Legislation: California

Status:
Failed
Type:
Bill
Date:
April, 2010

AB 2176, the Lighting Toxics Reduction and Jobs in Recycling Act, introduced in February 2010, would have required producers of mercury containing lamps to develop, fund and manage a product stewardship program approved by the Department of Toxics Substances Control (DTSC). All mercury-containing lights collected by product stewardship programs must be recycled. In addition, lamps that do not contain...

Status:
Failed
Type:
Bill
Date:
February, 2010

AB 2139, the California Product Stewardship Act, introduced in February 2010, would set requirements for a producer of a covered product, to develop, finance and manage a stewardship program. 

Status:
Passed
Type:
Law
Date:
October, 2009

SB 486 passed in 2009, requires sharps manufacturers to create and publish a plan that describes "how the manufacturer supports the safe collection and proper disposal" of medical sharps. It became illegal in 2008 to knowingly dispose of sharps in the trash, due to the passage of SB...

Status:
Passed
Type:
Law
Date:
September, 2008

AB 2347 (PDF file, 152KB), signed into law on September 29, 2008, is known as the Mercury Thermostat Collection Act of 2008. The bill requires thermostat manufacturers to establish and maintain a take-back program for mercury-added thermostats. AB 2347 follows the mercury-added phase-out bill AB 1415 by targeting manufacturers which sold mercury-added thermostats before January 1, 2006.

Manufacturers have the option to create joint programs...

Status:
Passed
Type:
Law
Date:
September, 2008

SB 509 (PDF file, 79KB) signed into law on September 29, 2008, requires the Department of Toxic Substances Control to establish a Toxics Information Clearinghouse for the collection, maintenance, and distribution of specific chemical hazard traits and environmental and toxicological end-point data. The Office of Environmental Health Hazard Assessment is required, by January 1, 2011, to evaluate and specify the hazard traits and environmental and toxicological end-...

Status:
Passed
Type:
Law
Date:
September, 2008

AB 1879 (PDF file, 170KB) signed into law on September 29, 2008, requires the state Department of Toxic Substances Control to establish a process to identify and regulate hazardous chemicals. The bill requires the department to prepare a life-cycle evaluation for all chemicals which would be submitted to the California Environmental Policy Council for review.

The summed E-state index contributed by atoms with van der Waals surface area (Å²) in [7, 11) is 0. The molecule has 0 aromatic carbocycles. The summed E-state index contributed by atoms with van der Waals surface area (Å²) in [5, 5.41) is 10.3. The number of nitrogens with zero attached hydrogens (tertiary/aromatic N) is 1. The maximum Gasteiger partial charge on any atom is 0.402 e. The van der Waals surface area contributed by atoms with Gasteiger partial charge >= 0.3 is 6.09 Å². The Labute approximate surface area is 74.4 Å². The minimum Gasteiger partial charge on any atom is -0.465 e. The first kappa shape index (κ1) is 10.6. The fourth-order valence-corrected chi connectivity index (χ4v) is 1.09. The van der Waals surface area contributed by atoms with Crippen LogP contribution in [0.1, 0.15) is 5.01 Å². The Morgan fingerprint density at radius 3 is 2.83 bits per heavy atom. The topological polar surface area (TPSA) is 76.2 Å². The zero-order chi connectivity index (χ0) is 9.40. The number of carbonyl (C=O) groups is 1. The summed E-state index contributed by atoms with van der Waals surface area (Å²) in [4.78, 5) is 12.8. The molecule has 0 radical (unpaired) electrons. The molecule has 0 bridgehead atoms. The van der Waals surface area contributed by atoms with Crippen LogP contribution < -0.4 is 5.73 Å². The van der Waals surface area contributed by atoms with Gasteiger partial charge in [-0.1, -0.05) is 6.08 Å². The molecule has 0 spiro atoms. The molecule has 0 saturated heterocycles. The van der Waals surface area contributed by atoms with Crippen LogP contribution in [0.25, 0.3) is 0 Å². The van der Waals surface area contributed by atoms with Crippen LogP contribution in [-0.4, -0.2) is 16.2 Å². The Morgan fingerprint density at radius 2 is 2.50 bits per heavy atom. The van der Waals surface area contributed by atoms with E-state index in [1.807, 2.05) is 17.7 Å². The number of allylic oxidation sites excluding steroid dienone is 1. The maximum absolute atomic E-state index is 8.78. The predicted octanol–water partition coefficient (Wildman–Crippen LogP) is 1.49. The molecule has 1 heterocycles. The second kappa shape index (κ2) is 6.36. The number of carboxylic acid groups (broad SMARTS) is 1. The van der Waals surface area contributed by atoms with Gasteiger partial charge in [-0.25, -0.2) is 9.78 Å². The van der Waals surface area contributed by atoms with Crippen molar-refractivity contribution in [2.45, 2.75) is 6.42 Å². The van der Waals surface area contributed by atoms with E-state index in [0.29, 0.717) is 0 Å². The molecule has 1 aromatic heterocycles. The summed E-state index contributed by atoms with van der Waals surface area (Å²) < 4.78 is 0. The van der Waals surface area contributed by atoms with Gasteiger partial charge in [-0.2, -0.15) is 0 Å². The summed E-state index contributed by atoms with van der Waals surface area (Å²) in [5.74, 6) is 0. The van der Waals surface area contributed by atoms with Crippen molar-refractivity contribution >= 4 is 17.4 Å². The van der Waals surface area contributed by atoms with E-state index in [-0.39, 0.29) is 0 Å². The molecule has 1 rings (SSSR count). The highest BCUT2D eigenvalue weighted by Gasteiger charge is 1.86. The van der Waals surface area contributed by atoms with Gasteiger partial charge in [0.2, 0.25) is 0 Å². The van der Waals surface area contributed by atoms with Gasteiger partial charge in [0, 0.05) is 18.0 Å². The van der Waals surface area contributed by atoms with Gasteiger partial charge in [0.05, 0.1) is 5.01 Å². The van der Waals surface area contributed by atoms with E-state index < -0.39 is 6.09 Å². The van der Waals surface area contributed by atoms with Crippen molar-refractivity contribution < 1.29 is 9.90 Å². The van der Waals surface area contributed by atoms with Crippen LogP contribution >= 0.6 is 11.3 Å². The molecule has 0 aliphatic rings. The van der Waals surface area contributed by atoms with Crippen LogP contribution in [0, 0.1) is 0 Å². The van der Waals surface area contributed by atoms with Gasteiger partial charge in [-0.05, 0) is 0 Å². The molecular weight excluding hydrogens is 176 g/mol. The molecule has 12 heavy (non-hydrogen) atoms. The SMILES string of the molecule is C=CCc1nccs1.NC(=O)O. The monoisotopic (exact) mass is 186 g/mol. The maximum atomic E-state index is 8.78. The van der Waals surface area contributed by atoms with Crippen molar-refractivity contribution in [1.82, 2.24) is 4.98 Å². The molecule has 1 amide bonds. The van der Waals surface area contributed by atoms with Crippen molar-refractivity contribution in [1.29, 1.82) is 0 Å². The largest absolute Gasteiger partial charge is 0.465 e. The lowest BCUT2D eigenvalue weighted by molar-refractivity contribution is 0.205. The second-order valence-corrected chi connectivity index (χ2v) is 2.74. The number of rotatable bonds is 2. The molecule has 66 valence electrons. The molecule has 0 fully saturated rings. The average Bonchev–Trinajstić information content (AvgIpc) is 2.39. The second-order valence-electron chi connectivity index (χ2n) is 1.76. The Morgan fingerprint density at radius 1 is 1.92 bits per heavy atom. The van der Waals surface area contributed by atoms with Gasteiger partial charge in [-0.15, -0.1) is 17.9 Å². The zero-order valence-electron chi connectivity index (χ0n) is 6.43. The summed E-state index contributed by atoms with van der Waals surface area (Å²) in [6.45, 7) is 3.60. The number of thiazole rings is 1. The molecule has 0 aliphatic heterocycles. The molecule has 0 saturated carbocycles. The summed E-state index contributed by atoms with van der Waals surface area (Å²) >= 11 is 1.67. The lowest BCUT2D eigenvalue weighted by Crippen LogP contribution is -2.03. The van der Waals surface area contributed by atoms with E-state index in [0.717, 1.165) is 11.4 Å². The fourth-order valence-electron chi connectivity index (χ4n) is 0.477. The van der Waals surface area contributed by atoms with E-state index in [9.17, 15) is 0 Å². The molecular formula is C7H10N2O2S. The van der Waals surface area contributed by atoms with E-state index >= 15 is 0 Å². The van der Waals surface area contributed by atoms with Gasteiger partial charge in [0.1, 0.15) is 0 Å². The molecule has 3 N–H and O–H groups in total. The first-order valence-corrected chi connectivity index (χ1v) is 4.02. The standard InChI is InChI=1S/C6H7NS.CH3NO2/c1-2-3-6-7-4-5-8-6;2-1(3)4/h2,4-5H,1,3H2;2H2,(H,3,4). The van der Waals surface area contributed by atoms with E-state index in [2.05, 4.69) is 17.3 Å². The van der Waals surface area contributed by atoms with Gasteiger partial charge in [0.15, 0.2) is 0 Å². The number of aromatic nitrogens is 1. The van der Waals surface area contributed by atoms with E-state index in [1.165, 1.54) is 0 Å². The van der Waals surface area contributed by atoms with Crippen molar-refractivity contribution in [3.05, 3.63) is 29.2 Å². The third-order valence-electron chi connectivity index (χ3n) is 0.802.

The department is also required to adopt regulations to establish...

Status:
Failed
Type:
Bill
Date:
February, 2008

SB 1713, introduced February 22, 2008, would require manufacturers to use the least toxic alternative when replacing phthalates in their products and apply the prohibition and least toxic alternative requirements to certain toys and child care articles that contain bisphenol A or lead in detectable levels.

Child care article is defined to include any product designed or intended by a manufacturer for use either on or by children. The Senate passed SB 1713 on...

Status:
Passed
Type:
Policy
Date:
January, 2008

On January 23, 2008, the California Integrated Waste Management Board (CIWMB) adopted Extended Producer Responsibility (EPR) Framework Policy. Additional information is available from the CIWMB (now CalRecycle) and the California Product Stewardship Council.

In February 2007, the CIWMB adopted a set of Strategic Directives that included ...

Status:
Failed
Type:
Bill
Date:
January, 2008

AB 218, introduced on January 29, 2008, would amend Chapter 526 by re-defining the European Union’s RoHS Directive 2002/95/EC(PDF file, 114KB) term electronic equipment to mean a device that is dependent on electric currents or electromagnetic fields. Current California law defines electronic equipment only as video display devices.

The bill would exclude from the...

Status:
Passed
Type:
Other
Date:
January, 2008

Extended Producer Responsibility (EPR) Framework Policy was adopted by the CIWMB on January 23, 2008. The new EPR Framework Policy shifts the responsibility for managing products at the end-of-life from local governments to producers who can internalize the costs of product collection, transportation, and recycling/disposal.

The new policy provides stronger state regulations, realistic product selection and goal setting, and flexible oversight of product stewardship programs managed by...

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